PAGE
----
Students turned away from polls

Concordia University is telling students who are registered in a different riding and voted on campus by Oct. 8 their vote will be counted. Photo by Andrej Ivanov.

Concordia says Elections Canada provided them with “erroneous information”

Students, staff and faculty were turned away from the polls on Friday after Concordia University received “erroneous information” from Elections Canada.

Concordia University is telling students who are registered in a different riding and voted on campus by Oct. 8 their vote will be counted. Photo by Andrej Ivanov.
Concordia University is telling students who are registered in a different riding and voted on campus by Oct. 8 their vote will be counted. Photo by Andrej Ivanov.

In an email sent out Friday afternoon, the university said Elections Canada initially told them anyone eligible to vote in the federal election could cast their ballots from Concordia for early voting. However, “the polling stations in the J.W. McConnell (LB) Building from Oct. 9 to 12 are in fact restricted to voters who live in the riding of Ville-Marie–Le Sud-Ouest–Île-des-Sœurs and whose Voter Information Card lists the LB Building as an advance polling station.”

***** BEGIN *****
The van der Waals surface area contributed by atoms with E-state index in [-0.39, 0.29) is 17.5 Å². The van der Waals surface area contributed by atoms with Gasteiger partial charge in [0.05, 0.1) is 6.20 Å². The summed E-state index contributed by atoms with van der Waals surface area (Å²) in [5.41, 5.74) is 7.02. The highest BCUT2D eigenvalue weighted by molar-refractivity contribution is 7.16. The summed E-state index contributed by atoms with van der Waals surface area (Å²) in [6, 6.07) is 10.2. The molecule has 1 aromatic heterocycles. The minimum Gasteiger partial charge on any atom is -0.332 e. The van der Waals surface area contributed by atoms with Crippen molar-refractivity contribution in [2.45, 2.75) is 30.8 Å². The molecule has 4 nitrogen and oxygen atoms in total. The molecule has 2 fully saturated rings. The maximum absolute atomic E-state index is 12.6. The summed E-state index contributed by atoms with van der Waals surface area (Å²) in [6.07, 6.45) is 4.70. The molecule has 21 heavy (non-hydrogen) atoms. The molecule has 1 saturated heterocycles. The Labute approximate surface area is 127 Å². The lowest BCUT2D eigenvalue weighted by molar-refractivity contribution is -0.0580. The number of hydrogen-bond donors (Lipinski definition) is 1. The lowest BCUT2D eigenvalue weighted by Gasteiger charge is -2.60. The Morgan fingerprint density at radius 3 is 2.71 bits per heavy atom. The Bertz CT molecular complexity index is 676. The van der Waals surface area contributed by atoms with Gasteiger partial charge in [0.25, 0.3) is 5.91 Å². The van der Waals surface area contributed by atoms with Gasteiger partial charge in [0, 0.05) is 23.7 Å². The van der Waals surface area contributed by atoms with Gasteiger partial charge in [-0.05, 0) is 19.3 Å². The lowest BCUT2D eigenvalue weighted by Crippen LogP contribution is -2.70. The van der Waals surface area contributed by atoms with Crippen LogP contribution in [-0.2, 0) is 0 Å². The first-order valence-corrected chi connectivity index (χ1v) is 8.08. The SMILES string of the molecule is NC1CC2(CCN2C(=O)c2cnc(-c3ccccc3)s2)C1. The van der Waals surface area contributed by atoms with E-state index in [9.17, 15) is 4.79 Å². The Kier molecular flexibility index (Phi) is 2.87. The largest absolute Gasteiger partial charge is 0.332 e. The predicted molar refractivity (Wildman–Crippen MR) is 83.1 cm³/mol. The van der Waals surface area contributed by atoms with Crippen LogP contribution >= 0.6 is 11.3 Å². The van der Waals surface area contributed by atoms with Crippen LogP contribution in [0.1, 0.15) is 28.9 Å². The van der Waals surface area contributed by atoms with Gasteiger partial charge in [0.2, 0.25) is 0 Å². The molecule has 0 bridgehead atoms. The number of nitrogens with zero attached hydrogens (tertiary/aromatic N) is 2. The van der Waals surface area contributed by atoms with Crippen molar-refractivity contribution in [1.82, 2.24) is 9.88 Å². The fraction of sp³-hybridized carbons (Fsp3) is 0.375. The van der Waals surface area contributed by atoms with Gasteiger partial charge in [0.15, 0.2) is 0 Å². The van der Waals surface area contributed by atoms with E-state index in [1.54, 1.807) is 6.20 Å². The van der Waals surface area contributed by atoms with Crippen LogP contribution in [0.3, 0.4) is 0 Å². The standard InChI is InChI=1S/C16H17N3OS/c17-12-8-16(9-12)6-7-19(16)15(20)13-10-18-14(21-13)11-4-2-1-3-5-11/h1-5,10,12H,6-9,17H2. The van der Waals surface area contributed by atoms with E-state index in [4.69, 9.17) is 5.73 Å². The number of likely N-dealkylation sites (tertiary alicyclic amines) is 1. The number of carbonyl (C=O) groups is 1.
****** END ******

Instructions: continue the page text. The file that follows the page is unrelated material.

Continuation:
Early voting on campus was open to students registered in any riding between Oct. 5 and Oct. 8, but that did not continue through Oct. 12.

Concordia University is telling students who are registered in a different riding and voted on campus by Oct. 8 their vote will be counted. Photo by Andrej Ivanov.
Concordia University is telling students who are registered in a different riding and voted on campus by Oct. 8 their vote will be counted. Photo by Andrej Ivanov.

Concordia spokesperson Chris Mota said the university specifically asked Elections Canada if people from districts outside Ville-Marie–Le Sud-Ouest–Île-des-Sœurs would be able to vote the whole time Elections Canada was present on campus. “We were told yes, but that was incorrect,” she said.

However, Mota doesn’t want voters from different ridings that voted between Oct. 5 and Oct. 8 to worry. “Their votes are good, they will be counted,” she said.

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